Stránka:book 1913.djvu/544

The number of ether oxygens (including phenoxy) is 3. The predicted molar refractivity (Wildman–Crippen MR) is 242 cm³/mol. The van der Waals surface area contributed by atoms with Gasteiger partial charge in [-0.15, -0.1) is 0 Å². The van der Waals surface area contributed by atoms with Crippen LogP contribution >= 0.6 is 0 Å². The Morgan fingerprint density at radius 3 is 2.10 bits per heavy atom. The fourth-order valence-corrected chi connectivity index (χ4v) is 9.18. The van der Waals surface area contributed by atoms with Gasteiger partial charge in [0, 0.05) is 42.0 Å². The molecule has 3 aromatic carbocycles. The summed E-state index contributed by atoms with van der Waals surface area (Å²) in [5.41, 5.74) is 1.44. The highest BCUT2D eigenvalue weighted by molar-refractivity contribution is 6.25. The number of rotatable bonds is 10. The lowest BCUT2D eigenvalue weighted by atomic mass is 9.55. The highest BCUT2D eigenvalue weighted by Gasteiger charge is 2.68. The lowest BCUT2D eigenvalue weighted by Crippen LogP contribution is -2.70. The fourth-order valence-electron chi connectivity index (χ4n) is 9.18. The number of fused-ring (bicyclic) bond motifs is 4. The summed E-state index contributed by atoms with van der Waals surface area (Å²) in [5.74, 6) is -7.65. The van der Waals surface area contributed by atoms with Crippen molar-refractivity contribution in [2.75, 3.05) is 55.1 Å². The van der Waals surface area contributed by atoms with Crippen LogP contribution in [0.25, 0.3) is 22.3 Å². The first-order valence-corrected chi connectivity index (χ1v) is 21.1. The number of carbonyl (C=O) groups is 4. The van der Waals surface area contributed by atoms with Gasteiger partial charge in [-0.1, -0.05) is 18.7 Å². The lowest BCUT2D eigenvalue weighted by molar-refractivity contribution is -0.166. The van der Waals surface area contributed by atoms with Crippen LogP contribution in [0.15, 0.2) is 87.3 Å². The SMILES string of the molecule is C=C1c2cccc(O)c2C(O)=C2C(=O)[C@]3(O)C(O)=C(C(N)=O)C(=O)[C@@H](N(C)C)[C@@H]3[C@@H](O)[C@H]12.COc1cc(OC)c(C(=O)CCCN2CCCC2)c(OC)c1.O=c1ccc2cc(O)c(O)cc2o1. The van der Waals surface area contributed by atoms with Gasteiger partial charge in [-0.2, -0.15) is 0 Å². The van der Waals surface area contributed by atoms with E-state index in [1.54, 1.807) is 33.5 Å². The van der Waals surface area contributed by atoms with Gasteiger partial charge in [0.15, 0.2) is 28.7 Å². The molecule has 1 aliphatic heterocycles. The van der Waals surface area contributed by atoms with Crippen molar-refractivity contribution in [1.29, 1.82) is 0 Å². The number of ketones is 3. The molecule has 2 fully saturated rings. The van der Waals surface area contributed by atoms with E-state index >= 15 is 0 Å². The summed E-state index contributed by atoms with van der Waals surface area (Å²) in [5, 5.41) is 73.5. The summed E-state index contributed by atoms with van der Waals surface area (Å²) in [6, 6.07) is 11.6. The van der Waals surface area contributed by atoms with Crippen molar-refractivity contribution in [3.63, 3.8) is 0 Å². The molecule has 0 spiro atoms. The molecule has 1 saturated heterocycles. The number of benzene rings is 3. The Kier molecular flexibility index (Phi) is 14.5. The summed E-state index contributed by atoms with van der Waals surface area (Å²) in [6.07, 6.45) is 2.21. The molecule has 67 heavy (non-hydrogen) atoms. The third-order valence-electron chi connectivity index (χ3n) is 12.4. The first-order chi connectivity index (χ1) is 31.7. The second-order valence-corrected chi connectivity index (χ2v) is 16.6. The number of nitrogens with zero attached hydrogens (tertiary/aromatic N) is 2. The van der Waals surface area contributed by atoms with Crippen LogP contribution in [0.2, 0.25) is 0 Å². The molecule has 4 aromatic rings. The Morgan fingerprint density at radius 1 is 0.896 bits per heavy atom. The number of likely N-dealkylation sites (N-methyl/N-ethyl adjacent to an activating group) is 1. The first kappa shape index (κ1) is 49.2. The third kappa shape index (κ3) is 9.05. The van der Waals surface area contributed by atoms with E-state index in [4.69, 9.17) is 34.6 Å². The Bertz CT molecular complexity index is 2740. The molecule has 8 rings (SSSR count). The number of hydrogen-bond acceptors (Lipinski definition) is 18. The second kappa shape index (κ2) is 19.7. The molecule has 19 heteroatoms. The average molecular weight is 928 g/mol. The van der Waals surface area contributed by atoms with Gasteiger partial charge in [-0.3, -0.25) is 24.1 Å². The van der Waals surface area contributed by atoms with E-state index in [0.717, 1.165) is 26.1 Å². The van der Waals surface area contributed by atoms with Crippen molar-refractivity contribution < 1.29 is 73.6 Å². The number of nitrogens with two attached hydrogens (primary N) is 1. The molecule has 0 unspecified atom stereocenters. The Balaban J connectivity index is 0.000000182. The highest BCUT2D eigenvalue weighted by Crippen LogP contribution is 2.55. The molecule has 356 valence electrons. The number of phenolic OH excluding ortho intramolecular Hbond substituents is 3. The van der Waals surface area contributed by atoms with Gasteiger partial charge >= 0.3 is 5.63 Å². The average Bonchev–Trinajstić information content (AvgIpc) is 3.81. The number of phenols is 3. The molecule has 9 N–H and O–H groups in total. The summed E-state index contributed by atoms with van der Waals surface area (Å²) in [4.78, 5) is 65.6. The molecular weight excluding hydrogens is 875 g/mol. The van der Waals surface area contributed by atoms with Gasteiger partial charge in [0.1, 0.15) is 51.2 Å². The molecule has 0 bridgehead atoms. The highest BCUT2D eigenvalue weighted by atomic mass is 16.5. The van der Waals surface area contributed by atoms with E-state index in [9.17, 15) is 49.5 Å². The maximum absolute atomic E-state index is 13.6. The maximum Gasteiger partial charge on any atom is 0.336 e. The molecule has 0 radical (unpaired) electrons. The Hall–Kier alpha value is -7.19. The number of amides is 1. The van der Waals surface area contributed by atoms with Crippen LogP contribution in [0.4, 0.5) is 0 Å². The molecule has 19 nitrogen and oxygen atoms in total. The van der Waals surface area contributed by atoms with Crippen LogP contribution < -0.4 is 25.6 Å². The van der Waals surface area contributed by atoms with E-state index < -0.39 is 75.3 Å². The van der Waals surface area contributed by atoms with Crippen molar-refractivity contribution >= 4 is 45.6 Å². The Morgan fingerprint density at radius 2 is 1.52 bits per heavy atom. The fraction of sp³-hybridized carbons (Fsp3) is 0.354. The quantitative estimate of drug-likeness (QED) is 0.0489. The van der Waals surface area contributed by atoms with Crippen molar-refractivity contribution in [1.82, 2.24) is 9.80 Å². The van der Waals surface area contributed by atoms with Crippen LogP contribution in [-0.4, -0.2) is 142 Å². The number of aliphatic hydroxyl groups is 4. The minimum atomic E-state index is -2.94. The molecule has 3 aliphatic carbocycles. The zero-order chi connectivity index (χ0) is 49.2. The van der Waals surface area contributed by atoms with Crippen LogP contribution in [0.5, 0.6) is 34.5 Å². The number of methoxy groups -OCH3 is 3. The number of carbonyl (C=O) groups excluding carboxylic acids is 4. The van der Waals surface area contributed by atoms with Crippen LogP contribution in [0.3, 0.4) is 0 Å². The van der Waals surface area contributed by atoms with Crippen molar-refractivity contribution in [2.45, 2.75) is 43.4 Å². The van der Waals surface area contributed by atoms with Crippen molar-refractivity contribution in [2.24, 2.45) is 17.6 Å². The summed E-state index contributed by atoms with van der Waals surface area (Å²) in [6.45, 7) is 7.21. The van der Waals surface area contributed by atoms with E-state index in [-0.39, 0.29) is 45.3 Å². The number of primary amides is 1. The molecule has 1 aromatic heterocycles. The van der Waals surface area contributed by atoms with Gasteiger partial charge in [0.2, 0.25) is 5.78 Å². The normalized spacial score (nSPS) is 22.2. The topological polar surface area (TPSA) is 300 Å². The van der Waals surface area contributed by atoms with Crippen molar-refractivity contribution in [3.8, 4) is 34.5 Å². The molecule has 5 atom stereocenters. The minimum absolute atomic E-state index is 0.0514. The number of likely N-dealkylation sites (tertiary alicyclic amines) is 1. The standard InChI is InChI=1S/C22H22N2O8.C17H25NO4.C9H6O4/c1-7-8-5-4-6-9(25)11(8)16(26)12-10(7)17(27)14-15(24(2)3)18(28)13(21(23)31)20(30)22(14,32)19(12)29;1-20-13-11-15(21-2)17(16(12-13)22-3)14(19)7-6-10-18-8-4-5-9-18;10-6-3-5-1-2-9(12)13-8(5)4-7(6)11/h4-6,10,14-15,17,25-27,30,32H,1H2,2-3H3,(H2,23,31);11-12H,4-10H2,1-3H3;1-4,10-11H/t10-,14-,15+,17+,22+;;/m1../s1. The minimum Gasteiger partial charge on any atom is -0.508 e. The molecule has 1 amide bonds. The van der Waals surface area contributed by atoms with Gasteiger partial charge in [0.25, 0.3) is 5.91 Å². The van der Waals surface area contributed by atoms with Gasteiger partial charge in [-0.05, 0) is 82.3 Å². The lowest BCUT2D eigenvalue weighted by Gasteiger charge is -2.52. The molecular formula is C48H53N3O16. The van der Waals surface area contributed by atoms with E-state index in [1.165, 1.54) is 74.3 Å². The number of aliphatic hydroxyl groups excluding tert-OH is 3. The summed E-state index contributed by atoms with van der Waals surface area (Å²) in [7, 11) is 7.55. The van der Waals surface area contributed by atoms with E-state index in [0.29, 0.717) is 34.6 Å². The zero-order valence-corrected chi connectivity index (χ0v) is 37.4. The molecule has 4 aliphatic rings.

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S22 The Book of Woodcraft It didn't take Burns five seconds to decide what should be done; he had two of his men harnessed with the sus- penders of their comrades, and made them lean well over the precipice, while the harness was used to hold them in place; these men were to fire with their revolvers at the enemy beneath, and for a volley or so they did very effec- tive work, but their Irish blood got the better of their rea- son and, in their excitement, they began to throw their revolvers at the enemy; this kind of ammunition was rather too costly, but it suggested a novel method of annihilating the enemy. Brown ordered his men to get together and roll several of the huge boulders, which covered the surface of the mountain, and drop them over on the unsuspecting foe. The noise was frightful, the destruction sickening. Our volleys were still directed against the inner faces of the cave and the roof, and the Apaches seemed to realize that their only safety lay in crouching close to the great stone heap in front; but even this precarious shelter was now taken away; the air was filled with the bounding, plunging frag- ments of stone, breaking into thousands of pieces, with other thousands behind, crashing with the momentum gained in a descent of hundreds of feet. No human voice could be heard in such a cyclone of wrath; the volume of dust was so dense that no eye could pierce it, but over on our left, it seemed that for some reason we could still dis- cern several figures guarding that extremity of the enemy's line — the old Medicine Man, who, decked in all the panoply of his office, with feathers on head, decorated shirt on back, and all the sacred insignia known to his people, had defied the approach of death, and kept his place, firing coolly at everything that moved on our side, that he could see, his rifle reloaded and handed back by his assistants — either squaws or young men — it was impossible to tell which, as only the arms could be noted in the air. Major